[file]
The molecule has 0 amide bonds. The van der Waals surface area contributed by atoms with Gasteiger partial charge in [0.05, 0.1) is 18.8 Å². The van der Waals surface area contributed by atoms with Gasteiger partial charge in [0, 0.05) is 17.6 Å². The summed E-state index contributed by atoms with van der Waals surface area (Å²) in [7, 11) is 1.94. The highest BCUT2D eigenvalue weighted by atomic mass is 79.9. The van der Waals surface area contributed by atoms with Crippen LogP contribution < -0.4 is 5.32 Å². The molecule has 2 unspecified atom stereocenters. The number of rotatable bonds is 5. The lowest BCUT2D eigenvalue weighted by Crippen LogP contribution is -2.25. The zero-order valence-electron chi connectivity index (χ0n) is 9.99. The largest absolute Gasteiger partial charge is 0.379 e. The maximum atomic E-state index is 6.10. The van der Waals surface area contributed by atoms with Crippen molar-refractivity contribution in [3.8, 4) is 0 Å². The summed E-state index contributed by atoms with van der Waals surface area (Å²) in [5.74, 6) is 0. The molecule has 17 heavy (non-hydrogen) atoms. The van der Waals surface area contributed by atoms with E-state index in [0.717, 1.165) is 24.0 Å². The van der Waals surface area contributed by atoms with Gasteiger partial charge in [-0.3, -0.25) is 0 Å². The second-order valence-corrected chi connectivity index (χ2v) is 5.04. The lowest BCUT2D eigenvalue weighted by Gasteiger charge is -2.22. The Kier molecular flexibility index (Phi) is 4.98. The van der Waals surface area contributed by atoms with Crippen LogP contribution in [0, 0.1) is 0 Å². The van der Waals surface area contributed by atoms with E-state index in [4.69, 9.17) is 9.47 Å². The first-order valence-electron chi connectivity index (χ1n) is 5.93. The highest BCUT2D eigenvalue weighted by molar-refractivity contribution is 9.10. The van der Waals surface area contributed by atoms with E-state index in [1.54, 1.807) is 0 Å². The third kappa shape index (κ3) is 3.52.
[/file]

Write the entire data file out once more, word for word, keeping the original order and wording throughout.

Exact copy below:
The molecule has 0 amide bonds. The van der Waals surface area contributed by atoms with Gasteiger partial charge in [0.05, 0.1) is 18.8 Å². The van der Waals surface area contributed by atoms with Gasteiger partial charge in [0, 0.05) is 17.6 Å². The summed E-state index contributed by atoms with van der Waals surface area (Å²) in [7, 11) is 1.94. The highest BCUT2D eigenvalue weighted by atomic mass is 79.9. The van der Waals surface area contributed by atoms with Crippen LogP contribution < -0.4 is 5.32 Å². The molecule has 2 unspecified atom stereocenters. The number of rotatable bonds is 5. The lowest BCUT2D eigenvalue weighted by Crippen LogP contribution is -2.25. The zero-order valence-electron chi connectivity index (χ0n) is 9.99. The largest absolute Gasteiger partial charge is 0.379 e. The maximum atomic E-state index is 6.10. The van der Waals surface area contributed by atoms with Crippen molar-refractivity contribution in [3.8, 4) is 0 Å². The summed E-state index contributed by atoms with van der Waals surface area (Å²) in [5.74, 6) is 0. The molecule has 17 heavy (non-hydrogen) atoms. The van der Waals surface area contributed by atoms with E-state index in [0.717, 1.165) is 24.0 Å². The van der Waals surface area contributed by atoms with Gasteiger partial charge in [-0.3, -0.25) is 0 Å². The second-order valence-corrected chi connectivity index (χ2v) is 5.04. The lowest BCUT2D eigenvalue weighted by Gasteiger charge is -2.22. The Kier molecular flexibility index (Phi) is 4.98. The van der Waals surface area contributed by atoms with Crippen LogP contribution in [0, 0.1) is 0 Å². The van der Waals surface area contributed by atoms with E-state index in [4.69, 9.17) is 9.47 Å². The first-order valence-electron chi connectivity index (χ1n) is 5.93. The highest BCUT2D eigenvalue weighted by molar-refractivity contribution is 9.10. The van der Waals surface area contributed by atoms with E-state index in [1.54, 1.807) is 0 Å². The third kappa shape index (κ3) is 3.52.